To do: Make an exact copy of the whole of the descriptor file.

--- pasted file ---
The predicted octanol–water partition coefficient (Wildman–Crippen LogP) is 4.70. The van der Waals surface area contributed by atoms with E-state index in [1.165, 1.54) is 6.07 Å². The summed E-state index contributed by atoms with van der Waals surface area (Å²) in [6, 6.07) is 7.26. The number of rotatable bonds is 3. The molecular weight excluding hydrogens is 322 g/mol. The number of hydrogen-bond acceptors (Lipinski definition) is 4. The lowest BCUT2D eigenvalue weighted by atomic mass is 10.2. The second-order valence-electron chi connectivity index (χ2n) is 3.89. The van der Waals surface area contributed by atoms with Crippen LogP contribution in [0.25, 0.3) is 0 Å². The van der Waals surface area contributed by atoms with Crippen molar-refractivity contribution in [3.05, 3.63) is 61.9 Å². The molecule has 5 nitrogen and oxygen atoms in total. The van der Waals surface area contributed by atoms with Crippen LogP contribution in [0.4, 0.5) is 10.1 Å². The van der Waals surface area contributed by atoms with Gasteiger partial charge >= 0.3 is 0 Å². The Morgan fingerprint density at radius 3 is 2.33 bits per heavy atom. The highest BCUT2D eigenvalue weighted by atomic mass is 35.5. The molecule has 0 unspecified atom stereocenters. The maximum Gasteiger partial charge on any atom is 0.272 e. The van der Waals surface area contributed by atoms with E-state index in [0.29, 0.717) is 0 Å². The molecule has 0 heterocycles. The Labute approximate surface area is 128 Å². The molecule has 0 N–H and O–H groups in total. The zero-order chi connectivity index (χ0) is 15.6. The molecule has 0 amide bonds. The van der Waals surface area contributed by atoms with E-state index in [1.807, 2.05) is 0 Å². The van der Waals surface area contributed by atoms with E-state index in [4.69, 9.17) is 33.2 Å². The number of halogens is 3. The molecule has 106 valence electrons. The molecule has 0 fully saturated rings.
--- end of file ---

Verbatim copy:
The predicted octanol–water partition coefficient (Wildman–Crippen LogP) is 4.70. The van der Waals surface area contributed by atoms with E-state index in [1.165, 1.54) is 6.07 Å². The summed E-state index contributed by atoms with van der Waals surface area (Å²) in [6, 6.07) is 7.26. The number of rotatable bonds is 3. The molecular weight excluding hydrogens is 322 g/mol. The number of hydrogen-bond acceptors (Lipinski definition) is 4. The lowest BCUT2D eigenvalue weighted by atomic mass is 10.2. The second-order valence-electron chi connectivity index (χ2n) is 3.89. The van der Waals surface area contributed by atoms with Crippen LogP contribution in [0.25, 0.3) is 0 Å². The van der Waals surface area contributed by atoms with Crippen molar-refractivity contribution in [3.05, 3.63) is 61.9 Å². The molecule has 5 nitrogen and oxygen atoms in total. The van der Waals surface area contributed by atoms with Crippen LogP contribution in [0.4, 0.5) is 10.1 Å². The van der Waals surface area contributed by atoms with Gasteiger partial charge >= 0.3 is 0 Å². The Morgan fingerprint density at radius 3 is 2.33 bits per heavy atom. The highest BCUT2D eigenvalue weighted by atomic mass is 35.5. The molecule has 0 unspecified atom stereocenters. The maximum Gasteiger partial charge on any atom is 0.272 e. The van der Waals surface area contributed by atoms with E-state index in [0.29, 0.717) is 0 Å². The molecule has 0 heterocycles. The Labute approximate surface area is 128 Å². The molecule has 0 N–H and O–H groups in total. The zero-order chi connectivity index (χ0) is 15.6. The molecule has 0 amide bonds. The van der Waals surface area contributed by atoms with E-state index in [1.807, 2.05) is 0 Å². The van der Waals surface area contributed by atoms with E-state index in [4.69, 9.17) is 33.2 Å². The number of halogens is 3. The molecule has 106 valence electrons. The molecule has 0 fully saturated rings.